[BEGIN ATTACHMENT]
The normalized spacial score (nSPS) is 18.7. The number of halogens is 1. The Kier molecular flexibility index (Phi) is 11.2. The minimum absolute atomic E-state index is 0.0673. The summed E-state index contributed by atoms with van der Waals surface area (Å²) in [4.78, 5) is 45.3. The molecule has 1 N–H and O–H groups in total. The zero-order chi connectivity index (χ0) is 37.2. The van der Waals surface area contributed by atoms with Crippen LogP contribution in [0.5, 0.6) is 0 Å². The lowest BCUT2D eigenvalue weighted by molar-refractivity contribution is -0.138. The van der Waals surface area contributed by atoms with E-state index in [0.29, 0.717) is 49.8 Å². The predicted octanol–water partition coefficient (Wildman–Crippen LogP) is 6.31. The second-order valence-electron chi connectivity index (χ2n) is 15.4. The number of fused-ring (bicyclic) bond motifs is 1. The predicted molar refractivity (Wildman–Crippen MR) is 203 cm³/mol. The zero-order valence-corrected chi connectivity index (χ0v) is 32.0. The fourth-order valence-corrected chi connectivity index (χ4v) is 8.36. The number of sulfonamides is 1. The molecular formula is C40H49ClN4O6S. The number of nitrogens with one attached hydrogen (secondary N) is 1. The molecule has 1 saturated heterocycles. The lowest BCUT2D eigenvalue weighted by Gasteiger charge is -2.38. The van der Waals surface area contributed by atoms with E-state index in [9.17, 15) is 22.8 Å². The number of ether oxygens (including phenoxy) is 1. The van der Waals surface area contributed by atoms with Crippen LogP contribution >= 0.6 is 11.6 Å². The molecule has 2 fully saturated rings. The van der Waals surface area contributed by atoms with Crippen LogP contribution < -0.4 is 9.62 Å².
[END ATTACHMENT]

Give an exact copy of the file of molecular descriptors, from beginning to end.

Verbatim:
The normalized spacial score (nSPS) is 18.7. The number of halogens is 1. The Kier molecular flexibility index (Phi) is 11.2. The minimum absolute atomic E-state index is 0.0673. The summed E-state index contributed by atoms with van der Waals surface area (Å²) in [4.78, 5) is 45.3. The molecule has 1 N–H and O–H groups in total. The zero-order chi connectivity index (χ0) is 37.2. The van der Waals surface area contributed by atoms with Crippen LogP contribution in [0.5, 0.6) is 0 Å². The lowest BCUT2D eigenvalue weighted by molar-refractivity contribution is -0.138. The van der Waals surface area contributed by atoms with E-state index in [0.29, 0.717) is 49.8 Å². The predicted octanol–water partition coefficient (Wildman–Crippen LogP) is 6.31. The second-order valence-electron chi connectivity index (χ2n) is 15.4. The number of fused-ring (bicyclic) bond motifs is 1. The predicted molar refractivity (Wildman–Crippen MR) is 203 cm³/mol. The zero-order valence-corrected chi connectivity index (χ0v) is 32.0. The fourth-order valence-corrected chi connectivity index (χ4v) is 8.36. The number of sulfonamides is 1. The molecular formula is C40H49ClN4O6S. The number of nitrogens with one attached hydrogen (secondary N) is 1. The molecule has 1 saturated heterocycles. The lowest BCUT2D eigenvalue weighted by Gasteiger charge is -2.38. The van der Waals surface area contributed by atoms with E-state index in [9.17, 15) is 22.8 Å². The number of ether oxygens (including phenoxy) is 1. The van der Waals surface area contributed by atoms with Crippen LogP contribution >= 0.6 is 11.6 Å². The molecule has 2 fully saturated rings. The van der Waals surface area contributed by atoms with Crippen LogP contribution < -0.4 is 9.62 Å².